IT IS SAD that the World Health Assembly did not accept the suggestion of AIDS campaigner Jonathan Mann, that the candidate for the director-generalship of the World Health Organisation take part in a globally broadcast debate on health issues. Mann, a candidate himself, was interested, of course, in pursuing his campaign against Hiroshi Nakajima, who went on to be re-elected to a five-year term as WHO's director general by the organisation's multinational assembly.
Normally, the vote would have gone without a murmur. But Nakajima's candidacy has been marred by a plethora of allegations. Mann, who was in charge of WHO's AIDS programme, was the first senior officer to leave the organisation after Nakajima took over -- in protest against his chief allegedly downgrading AIDS support and against his personal management style. Subsequently, Mann was appointed director of the International AIDS Centre at Harvard School of Public Health.
Mann's motives apart, the idea of a public debate is good, and not only for the top WHO job but for all the chieftaincies of UN agencies. These agencies are immensely powerful, with large sums of money to dispense and able to influence -- and at times even formulate and direct -- national policies. These agencies and the World Bank virtually run several governments, yet the men and occasional women who run them are often known only to "insiders". Their skills and political orientation are relatively unknown before they assume powerful posts. Many appointments are made on the basis of geographic origin and some even border on coercion, with the veiled warning being, "If our man doesn't get the job, funding for the organisation may be jeopardised."
Hence, a public debate would not only generate interest in the various issues involved, but would also bring them more into the open. After all, the WHO constitution states that "informed opinion and active cooperation on the part of the public are of the utmost importance (for) the health of the people." This principle applies to other UN agencies, too. So, discussions about their role and their operations would spur debate about developments all over the world. For example, it would have been fascinating and useful to have heard a major public discussion about global environmental priorities in advance of the recent appointment of a successor to Mostafa Tolba to head the UN Environment Programme.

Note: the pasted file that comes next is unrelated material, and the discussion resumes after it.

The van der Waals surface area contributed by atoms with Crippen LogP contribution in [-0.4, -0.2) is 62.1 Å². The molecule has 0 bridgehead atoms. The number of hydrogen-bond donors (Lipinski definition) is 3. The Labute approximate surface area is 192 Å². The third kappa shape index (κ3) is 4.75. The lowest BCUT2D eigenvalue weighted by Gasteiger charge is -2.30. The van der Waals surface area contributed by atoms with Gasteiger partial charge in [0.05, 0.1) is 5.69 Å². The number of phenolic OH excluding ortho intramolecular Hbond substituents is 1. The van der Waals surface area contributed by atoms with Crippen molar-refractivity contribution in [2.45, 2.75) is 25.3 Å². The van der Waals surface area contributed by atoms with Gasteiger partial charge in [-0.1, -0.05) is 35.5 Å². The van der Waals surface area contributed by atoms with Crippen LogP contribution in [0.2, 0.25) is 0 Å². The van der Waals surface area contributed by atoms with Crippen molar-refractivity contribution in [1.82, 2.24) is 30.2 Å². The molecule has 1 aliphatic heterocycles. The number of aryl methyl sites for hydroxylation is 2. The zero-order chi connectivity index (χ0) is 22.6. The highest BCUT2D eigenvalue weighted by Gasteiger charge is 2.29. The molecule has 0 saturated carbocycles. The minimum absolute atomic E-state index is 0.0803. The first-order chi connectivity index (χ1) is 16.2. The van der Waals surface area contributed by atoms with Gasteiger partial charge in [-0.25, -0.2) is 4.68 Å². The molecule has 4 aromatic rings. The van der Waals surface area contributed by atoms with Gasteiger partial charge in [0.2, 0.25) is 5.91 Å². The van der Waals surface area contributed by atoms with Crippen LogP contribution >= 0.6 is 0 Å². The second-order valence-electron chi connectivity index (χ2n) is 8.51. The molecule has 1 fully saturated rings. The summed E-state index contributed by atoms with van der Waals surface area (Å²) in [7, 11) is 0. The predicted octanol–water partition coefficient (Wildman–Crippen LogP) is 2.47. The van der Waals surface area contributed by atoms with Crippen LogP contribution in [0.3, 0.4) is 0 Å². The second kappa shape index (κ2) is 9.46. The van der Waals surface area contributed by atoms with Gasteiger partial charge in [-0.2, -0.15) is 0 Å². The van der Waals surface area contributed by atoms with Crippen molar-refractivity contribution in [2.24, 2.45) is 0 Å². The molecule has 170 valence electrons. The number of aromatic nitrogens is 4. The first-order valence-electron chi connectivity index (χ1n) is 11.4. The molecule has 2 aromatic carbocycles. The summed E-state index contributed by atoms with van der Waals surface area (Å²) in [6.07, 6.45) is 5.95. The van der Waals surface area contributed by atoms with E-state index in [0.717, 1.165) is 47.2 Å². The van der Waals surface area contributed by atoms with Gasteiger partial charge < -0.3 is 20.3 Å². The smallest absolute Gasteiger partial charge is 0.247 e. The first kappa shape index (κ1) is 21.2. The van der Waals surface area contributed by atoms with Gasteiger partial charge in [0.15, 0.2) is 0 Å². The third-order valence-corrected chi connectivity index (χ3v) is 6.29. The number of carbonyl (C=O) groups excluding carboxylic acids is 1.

In any case, the UN has been getting a bad press recently, with Gulf War manipulations, incompetent relief measures in Somalia, a political botch-up in Angola, failing to curb the butchery in former Yugoslavia, and the decision of Javier Perez de Cuellar to become the first former UN secretary general to take a job in a private company. The job he has taken has Moroccan connections, recalling that almost his last act in UN office was to make a contentious decision in Morocco's favour on the referendum in former Spanish Sahara.
An open debate on such issues of universal importance as health would be a positive way of improving the image of the world body -- if not its actual performance.
Governments, of course, will resist the concept of open debate, in line with their resistance to all efforts to increase public participation. Governments prefer the easier option of making decisions behind closed doors.
The same argument should apply to the World Bank "family" because public debate among candidates for senior jobs would prise open the bank's doors to greater scrutiny and accountability. Industrialised countries who press incessantly for "good governance", democracy and open debate, should support this idea. Instead, they seem to exempt from their democratic ideals the influential international organisations they control.
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